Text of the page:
Exploited workers in 'Little Myanmar' bank on Suu Kyi
Thai port's 250,000 Myanmese migrant workers are often 'exploited and abused'. They hope Suu Kyi's return to frontline politics paves a way home
Walk the streets of Mahachai and you might be in Myanmar rather than Thailand. Shop stores have signs in the distinctive Myanmese script, while it is almost as common to hear Myanmese spoken as it is Thai.
A major fishing port southwest of Bangkok, Mahachai is home to about 250,000 Myanmese migrant workers, one of the largest concentrations of the estimated two million Myanmese - also known as Burmese - working in Thailand.
So many Myanmese live in Mahachai that the city has been dubbed "Little Myanmar". They come to work for an average wage of 300 Baht a day (HK$75) in the hundreds of fish processing factories that have made Mahachai the main hub of Thailand's seafood industry. Others crew fishing boats or toil on the construction sites throwing up yet more shrimp-canning plants.
"Some Thais think we're taking jobs from them, but we do the dirty and dangerous jobs they don't want to," said Sein Htay, a 34-year-old from Mawlamyine in southern Myanmar. He performed all the above jobs in his 17 years in Mahachai, before working for the Human Rights and Development Foundation, a Bangkok-based NGO that helps Myanmese migrant workers.
He added: "The employers like us as they can pay us less and we work harder than the Thais."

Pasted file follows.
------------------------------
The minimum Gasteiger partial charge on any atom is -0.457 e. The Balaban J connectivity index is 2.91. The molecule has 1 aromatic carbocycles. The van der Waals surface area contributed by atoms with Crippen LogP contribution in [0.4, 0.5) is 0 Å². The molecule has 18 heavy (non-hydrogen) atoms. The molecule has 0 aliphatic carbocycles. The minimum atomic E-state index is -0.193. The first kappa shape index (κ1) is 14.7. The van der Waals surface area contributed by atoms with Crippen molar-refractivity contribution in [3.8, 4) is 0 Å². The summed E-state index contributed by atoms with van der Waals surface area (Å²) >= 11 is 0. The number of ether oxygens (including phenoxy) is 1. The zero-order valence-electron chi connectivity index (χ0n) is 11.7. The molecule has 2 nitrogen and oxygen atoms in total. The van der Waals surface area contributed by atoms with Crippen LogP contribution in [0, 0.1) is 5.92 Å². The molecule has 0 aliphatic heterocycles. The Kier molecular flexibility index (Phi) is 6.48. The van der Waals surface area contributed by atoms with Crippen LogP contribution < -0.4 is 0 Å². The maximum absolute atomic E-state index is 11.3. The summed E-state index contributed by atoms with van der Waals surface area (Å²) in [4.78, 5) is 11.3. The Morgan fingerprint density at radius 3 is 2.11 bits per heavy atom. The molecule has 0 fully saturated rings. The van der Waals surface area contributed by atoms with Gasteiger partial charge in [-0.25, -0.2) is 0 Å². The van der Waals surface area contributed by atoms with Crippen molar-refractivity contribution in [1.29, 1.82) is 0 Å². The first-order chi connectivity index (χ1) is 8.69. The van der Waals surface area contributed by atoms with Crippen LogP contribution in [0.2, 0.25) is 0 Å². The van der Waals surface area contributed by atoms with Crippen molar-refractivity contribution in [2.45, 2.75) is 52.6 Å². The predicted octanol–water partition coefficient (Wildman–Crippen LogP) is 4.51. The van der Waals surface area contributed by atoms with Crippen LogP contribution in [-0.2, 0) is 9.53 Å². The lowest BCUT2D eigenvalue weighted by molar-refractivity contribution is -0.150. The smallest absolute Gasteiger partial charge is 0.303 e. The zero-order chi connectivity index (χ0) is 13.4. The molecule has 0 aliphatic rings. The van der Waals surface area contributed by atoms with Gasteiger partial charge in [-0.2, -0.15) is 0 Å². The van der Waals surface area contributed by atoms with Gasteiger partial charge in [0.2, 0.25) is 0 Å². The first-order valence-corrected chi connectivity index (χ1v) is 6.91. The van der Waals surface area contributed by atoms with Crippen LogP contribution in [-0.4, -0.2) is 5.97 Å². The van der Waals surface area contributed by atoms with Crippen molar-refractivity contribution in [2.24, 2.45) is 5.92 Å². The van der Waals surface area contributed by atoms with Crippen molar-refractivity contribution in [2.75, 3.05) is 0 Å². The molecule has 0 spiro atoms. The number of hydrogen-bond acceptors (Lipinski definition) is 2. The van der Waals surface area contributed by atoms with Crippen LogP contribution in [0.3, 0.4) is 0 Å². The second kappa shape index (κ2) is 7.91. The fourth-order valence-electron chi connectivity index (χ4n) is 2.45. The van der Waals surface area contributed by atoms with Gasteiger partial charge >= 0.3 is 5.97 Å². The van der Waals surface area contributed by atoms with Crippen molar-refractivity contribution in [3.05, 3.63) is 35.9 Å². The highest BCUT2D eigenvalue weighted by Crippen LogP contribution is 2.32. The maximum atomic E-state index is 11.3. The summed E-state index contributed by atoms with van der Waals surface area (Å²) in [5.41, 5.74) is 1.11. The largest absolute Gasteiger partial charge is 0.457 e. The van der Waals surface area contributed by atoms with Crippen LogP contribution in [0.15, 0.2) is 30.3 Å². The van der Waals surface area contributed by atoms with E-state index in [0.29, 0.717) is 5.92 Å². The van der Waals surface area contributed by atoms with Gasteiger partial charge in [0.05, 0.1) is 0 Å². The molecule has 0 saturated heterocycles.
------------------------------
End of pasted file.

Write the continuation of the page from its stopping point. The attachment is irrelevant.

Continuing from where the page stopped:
Despite their growing importance to the Thai economy, migrant workers in Mahachai face exploitation and abuse. Uncompensated workplace injuries are common, while the local police will fine the Myanmese for everything from not having work permits, to spitting betel nut juice in the streets. "A lot of Thai police look at us as a way of making extra money," said Myint Aung, a 52-year-old from Mandalay.
Worse are the criminal gangs who prey on migrant women. "They pretend to be police and stop Burmese women and ask them for money or jewellery and sometimes try to rape them.
"Three weeks ago, three women were stopped and asked for their earrings and rings and made to withdraw money from the ATM. Then they were beaten up," said Mr Aung.
Yet, Mahachai has become so tied with the Myanmese it was a stop for Aung San Suu Kyi when she came to Thailand in May on her first foreign trip since 1988.
"So many people came to hear her speak that they were lining the rooftops and hanging off the trees in the street," said Thar Htoo, a 22 year-old factory worker from Dawei.
The return of Suu Kyi and her party the National League for Democracy (NLD) to frontline politics in Myanmar has given Mahachai's migrant workers hope that one day they won't have to earn a living in Thailand.
Decades of military rule has left Myanmar impoverished, with wages as low as HK$12 a day in the countryside, if there is any work at all. Few Myanmese in Mahachai believe the ruling Union Solidarity and Development Party (UDSP) can revive the moribund economy and are pinning their hopes on the NLD.
"I left school when I was 16 and didn't have a job until I came here when I was 18. All the young people in my village have come to Thailand as there's no work. It's only old people and children who stay behind," said Thar Htoo.
"I don't know a single person in Mahachai who'll vote for the USDP or President Thein Sein at the next election."
With Suu Kyi already being treated as a president-in-waiting by Washington, the USDP faces losing power by a landslide vote in 2015 if the election is free.
Suu Kyi said recently she has "the courage to be president", but her election would require the amendment of a constitution that bars those with close foreign relatives from holding high office. Suu Kyi has two sons in the West.
"I hope and believe she will help us migrant workers," said Eibhyo Baing, a 24-year-old woman from Bago. "She has sacrificed herself in the past, that's why I believe she will help."
Additional reporting by Agence France-Presse